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The most recent PCI standards have introduced new complications for organizations handling digital payment systems. PCI Requirement 3 prohibits storing unsecured credit card information. Penalties for failing to do so can expose them to fines of $500,000 or more.

Meeting PCI Requirement 3 standards isn’t just important to avoid regulatory sanctions. Organizations that satisfy Requirement 3 are significantly less likely to experience security breaches. One survey found that only 32.7 percent of companies met Requirement 3 standards, but those firms only accounted for 18.2 percent of security breaches.

The reasons behind the discrepancy are difficult to pinpoint. Bolstering security to comply with Requirement 3 could make it more difficult for hackers to penetrate the system. Meeting Requirement 3 could also be a deterrent for would-be cybercriminals. The most likely explanation is a combination of the two.

However, many companies fail to meet PCI Requirement 3. New tokenization standards are facilitating compliance and minimizing the risks of data theft. It is important to understand the basic code and architecture behind these tokenization services. Here is a quick overview.

Overview of web tokenizers

In order to understand the benefits of tokenizers, it is necessary to understand traditional encryption protocols. Prior to the development of tokenization, SAP relied entirely on application encryption. Under application encryption, all data is encrypted or decrypted whenever it is sent or read from an SAP database.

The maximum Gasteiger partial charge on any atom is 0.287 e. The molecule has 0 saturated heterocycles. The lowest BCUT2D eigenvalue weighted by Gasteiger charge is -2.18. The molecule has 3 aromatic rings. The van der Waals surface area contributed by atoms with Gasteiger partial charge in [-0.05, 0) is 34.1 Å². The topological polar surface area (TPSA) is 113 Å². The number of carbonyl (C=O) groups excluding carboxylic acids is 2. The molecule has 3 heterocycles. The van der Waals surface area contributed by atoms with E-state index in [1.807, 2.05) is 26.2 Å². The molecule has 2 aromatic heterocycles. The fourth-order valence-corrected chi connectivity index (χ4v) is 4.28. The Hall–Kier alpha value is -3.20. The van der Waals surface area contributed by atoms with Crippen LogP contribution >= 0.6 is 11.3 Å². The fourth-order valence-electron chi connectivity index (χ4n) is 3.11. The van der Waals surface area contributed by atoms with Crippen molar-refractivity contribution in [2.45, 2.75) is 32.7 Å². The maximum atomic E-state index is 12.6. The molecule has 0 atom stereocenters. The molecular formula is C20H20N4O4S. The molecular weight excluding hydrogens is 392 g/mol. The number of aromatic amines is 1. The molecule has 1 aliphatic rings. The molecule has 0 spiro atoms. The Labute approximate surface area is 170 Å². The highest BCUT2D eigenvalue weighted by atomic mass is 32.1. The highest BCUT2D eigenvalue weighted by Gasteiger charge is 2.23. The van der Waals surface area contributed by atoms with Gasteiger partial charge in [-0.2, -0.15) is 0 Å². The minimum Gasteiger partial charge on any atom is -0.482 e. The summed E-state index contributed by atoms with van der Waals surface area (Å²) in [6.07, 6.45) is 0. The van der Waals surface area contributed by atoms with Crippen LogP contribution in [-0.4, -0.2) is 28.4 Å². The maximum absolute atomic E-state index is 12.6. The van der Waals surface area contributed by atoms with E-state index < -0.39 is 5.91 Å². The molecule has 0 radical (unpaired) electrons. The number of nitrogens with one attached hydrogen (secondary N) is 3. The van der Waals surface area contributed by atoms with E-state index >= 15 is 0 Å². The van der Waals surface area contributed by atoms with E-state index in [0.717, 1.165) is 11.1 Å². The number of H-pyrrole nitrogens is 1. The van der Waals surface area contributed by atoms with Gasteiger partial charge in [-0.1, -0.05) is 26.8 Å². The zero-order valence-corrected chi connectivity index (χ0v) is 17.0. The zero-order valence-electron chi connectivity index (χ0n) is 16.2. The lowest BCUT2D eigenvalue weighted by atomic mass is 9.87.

Tokenization services eliminated the need for SAP to handle direct encryption. The tokenization script is stored on a third-party server and is responsible for all encryption.

“Traditional encryption is outdated and unequipped to deliver the security solutions modern SAP platforms depend on,” said Christine Lum, a senior analyst with FraudLabs Pro. “Meeting PCI compliance is infinitely easier with tokenization. I expect 80% of merchants subject to PCI requirements will use tokenization within the next five years.

An SAP tokenizer extracts a piece of code and separates it into multiple segments. This is most commonly done with credit card information. Paymetric reports that there are a number of benefits with this approach.

“This approach offers significant benefits over traditional database encryption. First, exposure to unencrypted credit card numbers is removed from the SAP application and database at all times, which boosts security. Secondly, cryptographic processing is completely removed from SAP servers, which enhances application and database performance.”

Sensitive credit card information is converted into encrypted tokens, which are stored in the SAP. Inputs aren’t transferred directly to the field itself, so they cannot be easily decoded.

Web tokenizers are frequently coded in C, but can also be written in JavaScript and other C-based languages. Here is an excerpt of code from a Web tokenizer script provided by one of my colleagues on Github: